It’s no surprise, given the general theme for the gaming webcomic Weregeek, that cartoonist Alina Pete would eventually delve into the realm of conventions with her favorite band of geek-protagonists. While I find it a tad incongruous that the societal views on these geeks has allowed for an organized band of killers and brainwashers to target geeks without a massive media outcry (not to mention the shadow war that the Accountants at Games Workshop would wage in return to protect their clientele and profit margins… fear the Accountants of GW. Fear them…) yet also allow gaming conventions, it’s been fun seeing the convention experience through the eyes of a gamer geek.
Of course, conventions are common fodder for a number of webcomics; Jennie Breeden’s The Devil’s Panties spends a significant amount of time teasing readers with various hijinks that Breeden has seen over the years. Perhaps part of the reason I’m enjoying Pete’s take on conventions is the fresh perspective that touches on a few things that anyone who has gone to conventions in the past can relate to. I know I’ve seen more than my share of scantily-clad female (and male) cosplayers who often stay warm purely due to the massive press of bodies around them (by which I mean conventions often are crowded)… as well as the photoshoots that often occur with those cosplayers with spectacular outfits.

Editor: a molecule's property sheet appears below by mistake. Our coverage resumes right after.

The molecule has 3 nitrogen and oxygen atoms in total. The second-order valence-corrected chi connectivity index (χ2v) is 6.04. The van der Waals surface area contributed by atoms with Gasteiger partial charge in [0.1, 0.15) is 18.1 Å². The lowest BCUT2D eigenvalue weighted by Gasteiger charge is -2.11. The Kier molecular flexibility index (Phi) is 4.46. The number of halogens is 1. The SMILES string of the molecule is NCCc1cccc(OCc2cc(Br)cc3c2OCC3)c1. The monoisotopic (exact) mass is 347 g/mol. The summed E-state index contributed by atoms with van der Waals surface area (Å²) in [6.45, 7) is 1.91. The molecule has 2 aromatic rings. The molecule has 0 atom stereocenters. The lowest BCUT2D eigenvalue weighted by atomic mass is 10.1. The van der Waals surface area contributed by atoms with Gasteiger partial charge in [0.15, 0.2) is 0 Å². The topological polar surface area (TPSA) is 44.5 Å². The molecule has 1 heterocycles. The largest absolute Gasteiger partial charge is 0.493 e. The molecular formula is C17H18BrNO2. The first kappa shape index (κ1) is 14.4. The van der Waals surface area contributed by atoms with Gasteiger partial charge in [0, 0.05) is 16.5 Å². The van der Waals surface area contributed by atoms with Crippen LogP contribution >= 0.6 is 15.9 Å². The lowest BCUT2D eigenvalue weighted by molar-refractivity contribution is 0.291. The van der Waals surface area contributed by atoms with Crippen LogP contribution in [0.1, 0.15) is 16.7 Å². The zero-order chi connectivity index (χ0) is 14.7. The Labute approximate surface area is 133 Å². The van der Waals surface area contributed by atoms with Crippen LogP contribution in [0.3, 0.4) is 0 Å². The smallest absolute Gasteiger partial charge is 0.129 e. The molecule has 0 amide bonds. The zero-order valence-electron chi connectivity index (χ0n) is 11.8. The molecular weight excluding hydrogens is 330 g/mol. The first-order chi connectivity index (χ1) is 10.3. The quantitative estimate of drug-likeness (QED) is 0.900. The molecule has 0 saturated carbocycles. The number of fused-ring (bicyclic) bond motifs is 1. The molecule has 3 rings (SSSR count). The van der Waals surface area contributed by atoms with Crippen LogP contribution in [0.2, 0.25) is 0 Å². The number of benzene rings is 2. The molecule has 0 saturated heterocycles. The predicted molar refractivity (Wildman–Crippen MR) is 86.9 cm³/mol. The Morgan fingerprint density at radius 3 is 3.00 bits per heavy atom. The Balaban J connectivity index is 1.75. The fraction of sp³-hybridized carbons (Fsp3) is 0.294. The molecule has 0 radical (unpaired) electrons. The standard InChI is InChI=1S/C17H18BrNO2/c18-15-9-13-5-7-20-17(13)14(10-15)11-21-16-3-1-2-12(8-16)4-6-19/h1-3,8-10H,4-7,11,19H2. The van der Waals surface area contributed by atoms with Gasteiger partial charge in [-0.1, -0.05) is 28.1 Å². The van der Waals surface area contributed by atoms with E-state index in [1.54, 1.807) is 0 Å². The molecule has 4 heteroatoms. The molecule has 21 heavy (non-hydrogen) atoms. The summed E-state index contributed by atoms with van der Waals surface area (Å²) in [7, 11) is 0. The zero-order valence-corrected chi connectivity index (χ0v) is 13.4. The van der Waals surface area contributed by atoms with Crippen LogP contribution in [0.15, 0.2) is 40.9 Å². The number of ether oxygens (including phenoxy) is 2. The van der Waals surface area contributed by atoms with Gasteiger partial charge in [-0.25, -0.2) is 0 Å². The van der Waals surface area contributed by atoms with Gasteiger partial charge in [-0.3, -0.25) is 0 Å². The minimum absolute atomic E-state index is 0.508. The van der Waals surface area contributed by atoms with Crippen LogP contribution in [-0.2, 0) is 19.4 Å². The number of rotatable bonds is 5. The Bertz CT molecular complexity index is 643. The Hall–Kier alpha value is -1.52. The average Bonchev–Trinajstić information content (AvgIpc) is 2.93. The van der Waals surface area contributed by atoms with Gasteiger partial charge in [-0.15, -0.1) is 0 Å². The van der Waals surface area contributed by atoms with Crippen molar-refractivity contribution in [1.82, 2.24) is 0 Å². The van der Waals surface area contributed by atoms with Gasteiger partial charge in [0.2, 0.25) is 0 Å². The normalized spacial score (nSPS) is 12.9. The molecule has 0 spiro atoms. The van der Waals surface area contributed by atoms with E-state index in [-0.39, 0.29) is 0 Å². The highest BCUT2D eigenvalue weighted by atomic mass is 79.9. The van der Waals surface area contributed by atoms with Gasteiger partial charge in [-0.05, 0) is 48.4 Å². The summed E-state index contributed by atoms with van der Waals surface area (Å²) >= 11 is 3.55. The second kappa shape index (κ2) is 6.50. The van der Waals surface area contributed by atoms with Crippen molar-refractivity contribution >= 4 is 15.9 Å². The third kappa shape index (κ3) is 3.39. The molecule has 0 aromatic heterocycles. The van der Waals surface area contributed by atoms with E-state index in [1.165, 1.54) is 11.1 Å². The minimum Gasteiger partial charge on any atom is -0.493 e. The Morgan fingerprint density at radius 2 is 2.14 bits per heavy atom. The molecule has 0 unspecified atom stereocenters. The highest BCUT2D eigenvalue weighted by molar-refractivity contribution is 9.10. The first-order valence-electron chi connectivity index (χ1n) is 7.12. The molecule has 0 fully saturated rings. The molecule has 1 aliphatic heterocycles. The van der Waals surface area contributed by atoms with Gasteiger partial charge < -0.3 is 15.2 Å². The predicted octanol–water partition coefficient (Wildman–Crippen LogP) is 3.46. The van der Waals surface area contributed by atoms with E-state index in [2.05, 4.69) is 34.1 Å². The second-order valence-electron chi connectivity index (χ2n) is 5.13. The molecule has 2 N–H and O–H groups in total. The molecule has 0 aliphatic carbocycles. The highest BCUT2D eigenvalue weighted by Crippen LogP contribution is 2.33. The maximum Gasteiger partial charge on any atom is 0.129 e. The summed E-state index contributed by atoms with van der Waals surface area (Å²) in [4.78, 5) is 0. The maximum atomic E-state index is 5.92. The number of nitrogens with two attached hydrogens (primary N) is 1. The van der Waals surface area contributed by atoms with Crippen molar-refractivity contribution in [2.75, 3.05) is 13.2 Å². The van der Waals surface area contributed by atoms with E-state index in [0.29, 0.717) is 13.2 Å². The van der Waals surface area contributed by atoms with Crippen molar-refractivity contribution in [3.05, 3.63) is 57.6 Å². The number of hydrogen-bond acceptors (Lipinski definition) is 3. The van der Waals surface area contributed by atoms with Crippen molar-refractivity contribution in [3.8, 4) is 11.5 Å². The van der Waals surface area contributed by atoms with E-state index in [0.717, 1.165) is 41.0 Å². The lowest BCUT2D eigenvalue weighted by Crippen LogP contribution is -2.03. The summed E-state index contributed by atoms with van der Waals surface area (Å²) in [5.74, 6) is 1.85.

Given that I’ve been to a decent number of conventions (including the San Diego Comic Con back in 2002), I suspect the real reason I’ve enjoyed Pete’s take on conventions is that we’re seeing them through her character’s eyes. Each character has a life of their own, from Mark (who’s new to the gaming and geek traditions) to the seasoned and serious geek Joel (whose use of a backpack to transport purchases is one I’ve not thought of before, though it wouldn’t work well with the costume I tend to cosplay; opera cloaks and backpacks don’t mix), to even a fairly quiet Abbie (whose outfit drew photographers like moths to a flame). In many ways they help encompass the multitudes of geekdom who find common ground at conventions. And perhaps that’s part of why I’ve enjoyed these latest comics so much. It is because I can see a small part of me in each character, and their (and my) enjoyment of conventions.